Economy
What the market wants from the Modi government
Credit Suisse, Morgan Stanley and Nomura suggest moves to bring down inflation, kick start capex cycle and pass laws that are currently stuck 
 
After 30 years, the Indian electorate has given a decisive outcome in general elections with a single party crossing the majority mark needed to form a government. The election results gave a clear and strong mandate for the Bharatiya Janata Party (BJP)-led National Democratic Alliance (NDA), which should ensure faster decision-making and enable accelerated implementation of the economic reforms, feels research analysts. 
 
According to analysts, the focus now shifts to the composition of key cabinet ministers that is likely to be announced by end-May and the upcoming budget, probably by end-June or early-July, even as the markets are looking forward to the reform agenda. 
 
Nomura feels that with political clarity emerging, business and household confidence is likely to rise. Increased capital inflows and rising asset prices will likely enable firms to raise more equity capital and reduce their debt burdens. Faster execution will enable de-bottlenecking of investment projects and drive the capex cycle, albeit with a lag. Enhancing the supply side of the economy, coupled with continued prudent monetary policy, should encourage a steady improvement in India‘s macroeconomic fundamentals – namely gradual disinflation and smaller and more stable twin current account and fiscal deficits. Improving economic fundamentals should lead to an upgrade in India's sovereign credit rating outlook, says Nomura in a research note.
 
Similarly, Credit Suisse feels legislative reforms, including goods and services tax (GST) would be the key for the Narendra Modi government. "The government can move much faster on bills that have already been introduced into the Parliament. Of the 128 bills pending in the two houses of Parliament, the 68 that were with the Lok Sabha will  lapse  and  need to be reintroduced  but can be with low effort, and the 60 with the Rajya Sabha can continue. However, most  have low economic impact. In our view, the ones with high impact are GST, the Mines and Minerals (Development and Regulation) Bill (MMDR Bill) and the Commercial Division of High Courts Bill. Of these, the GST bill is likely to be taken up first," it said in a research report.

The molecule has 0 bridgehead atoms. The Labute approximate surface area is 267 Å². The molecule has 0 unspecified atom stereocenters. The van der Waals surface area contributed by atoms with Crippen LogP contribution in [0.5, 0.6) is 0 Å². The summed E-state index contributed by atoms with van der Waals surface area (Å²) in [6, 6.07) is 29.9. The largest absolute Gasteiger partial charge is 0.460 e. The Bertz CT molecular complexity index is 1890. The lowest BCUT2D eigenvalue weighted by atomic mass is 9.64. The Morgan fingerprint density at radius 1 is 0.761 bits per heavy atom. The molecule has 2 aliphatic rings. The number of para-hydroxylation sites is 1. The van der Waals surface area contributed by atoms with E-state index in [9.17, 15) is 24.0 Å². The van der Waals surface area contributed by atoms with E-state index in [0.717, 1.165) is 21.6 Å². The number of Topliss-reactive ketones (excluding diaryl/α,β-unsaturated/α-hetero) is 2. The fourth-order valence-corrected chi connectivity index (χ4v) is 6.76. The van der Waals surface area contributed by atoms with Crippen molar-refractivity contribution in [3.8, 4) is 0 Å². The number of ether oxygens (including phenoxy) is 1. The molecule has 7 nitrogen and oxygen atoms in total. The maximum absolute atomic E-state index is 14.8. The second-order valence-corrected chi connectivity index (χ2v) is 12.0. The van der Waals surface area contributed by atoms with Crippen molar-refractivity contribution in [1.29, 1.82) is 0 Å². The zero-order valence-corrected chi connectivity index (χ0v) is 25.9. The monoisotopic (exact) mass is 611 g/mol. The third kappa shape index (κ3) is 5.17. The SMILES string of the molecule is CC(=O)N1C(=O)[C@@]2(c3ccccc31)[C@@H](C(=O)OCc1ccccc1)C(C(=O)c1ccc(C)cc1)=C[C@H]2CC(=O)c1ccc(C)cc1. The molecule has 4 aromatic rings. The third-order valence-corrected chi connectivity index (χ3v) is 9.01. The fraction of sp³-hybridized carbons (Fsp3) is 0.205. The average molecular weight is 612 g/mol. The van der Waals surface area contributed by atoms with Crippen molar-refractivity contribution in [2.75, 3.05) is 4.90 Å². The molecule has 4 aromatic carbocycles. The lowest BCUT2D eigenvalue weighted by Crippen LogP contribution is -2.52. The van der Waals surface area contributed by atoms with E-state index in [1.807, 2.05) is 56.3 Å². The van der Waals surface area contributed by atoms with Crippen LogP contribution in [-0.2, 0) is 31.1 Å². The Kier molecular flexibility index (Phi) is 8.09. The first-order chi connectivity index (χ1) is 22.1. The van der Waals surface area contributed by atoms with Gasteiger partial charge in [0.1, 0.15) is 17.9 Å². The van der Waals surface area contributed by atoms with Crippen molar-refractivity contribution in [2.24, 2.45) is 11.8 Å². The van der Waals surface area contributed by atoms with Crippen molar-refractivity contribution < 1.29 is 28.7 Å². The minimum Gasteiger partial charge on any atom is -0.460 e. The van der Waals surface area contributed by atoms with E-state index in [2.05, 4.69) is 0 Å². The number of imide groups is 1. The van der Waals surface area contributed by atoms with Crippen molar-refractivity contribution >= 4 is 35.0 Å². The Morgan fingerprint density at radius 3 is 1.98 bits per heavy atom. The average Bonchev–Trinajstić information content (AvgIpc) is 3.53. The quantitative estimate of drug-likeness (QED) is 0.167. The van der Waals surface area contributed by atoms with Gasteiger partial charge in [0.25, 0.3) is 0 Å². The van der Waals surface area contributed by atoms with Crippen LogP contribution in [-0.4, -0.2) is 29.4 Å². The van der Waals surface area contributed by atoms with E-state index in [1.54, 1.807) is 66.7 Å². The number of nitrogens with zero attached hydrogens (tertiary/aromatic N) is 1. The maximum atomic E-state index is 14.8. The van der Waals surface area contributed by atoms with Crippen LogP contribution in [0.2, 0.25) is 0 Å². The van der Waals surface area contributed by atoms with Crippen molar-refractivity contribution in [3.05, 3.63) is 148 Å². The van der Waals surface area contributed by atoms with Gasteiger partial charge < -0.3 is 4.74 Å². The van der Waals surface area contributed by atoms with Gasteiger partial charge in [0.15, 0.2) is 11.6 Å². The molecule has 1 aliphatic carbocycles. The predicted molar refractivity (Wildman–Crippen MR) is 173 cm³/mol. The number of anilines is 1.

According to Morgan Stanley, the electorate’s strong and high quality mandate is for development, which increases the chances that the Modi government focuses on accelerating growth and slowing inflation. "More importantly, we believe that the government could contain the less effective redistribution policies so that rural wage growth slows towards nominal rural gross domestic product (GDP) and the fiscal deficit is controlled. We now feel more confident that India will emerge from the stagflation type of environment over the next few quarters. While in our base case forecasts we had assumed an outcome of a stable political government the actual outcome has been stronger than expected. Reflecting this optimism, we now expect India’s GDP growth to accelerate from 4.7% in QE March 2014 to 6.8% in QE March 2016 compared to our previous estimate of 6.2%," it said.
 
Nomura, which sees India at an inflation point from a medium term perspective, however cautions about the time required for these reforms. It says, "Economic fundamentals always change slowly, but a combination of factors – growth bottoming out, increased inflation-fighting credibility of the Reserve Bank of India (RBI) and now a strong mandate for the BJP-led NDA government – suggest that economic fundamentals are likely to gradually improve in the coming years. Importantly, these reforms will take time, but as they progress they should feed off each other and unleash other positive indirect effects on the economy." 
 
The priorities of new government
Credit Suisse feels that the Modi government should give highest priority to recapitalisation of public sector bank (PSBs), accelerate coal mining, power distribution reforms and agriculture reforms, especially for fruits and vegetables, eggs, milk and meat/fish to bring down food inflation.
 
 
"In the medium term, " Nomura says, "we expect reforms to focus on infrastructure development, boosting agriculture productivity, fiscal consolidation aided by tax reforms and urbanisation."
 
Morgan Stanley, on the other hand outlines a six key policy reforms for the new government. It includes, improvement in business environment, improving  allocation of natural resources through transparent mechanisms, focus on urbanization, focus on improvement in infrastructure, reducing fiscal deficit and managing rural wages in line with productivity. 
 
Bills currently pending in the Parliament
 
 
NDA still a minority in Rajya Sabha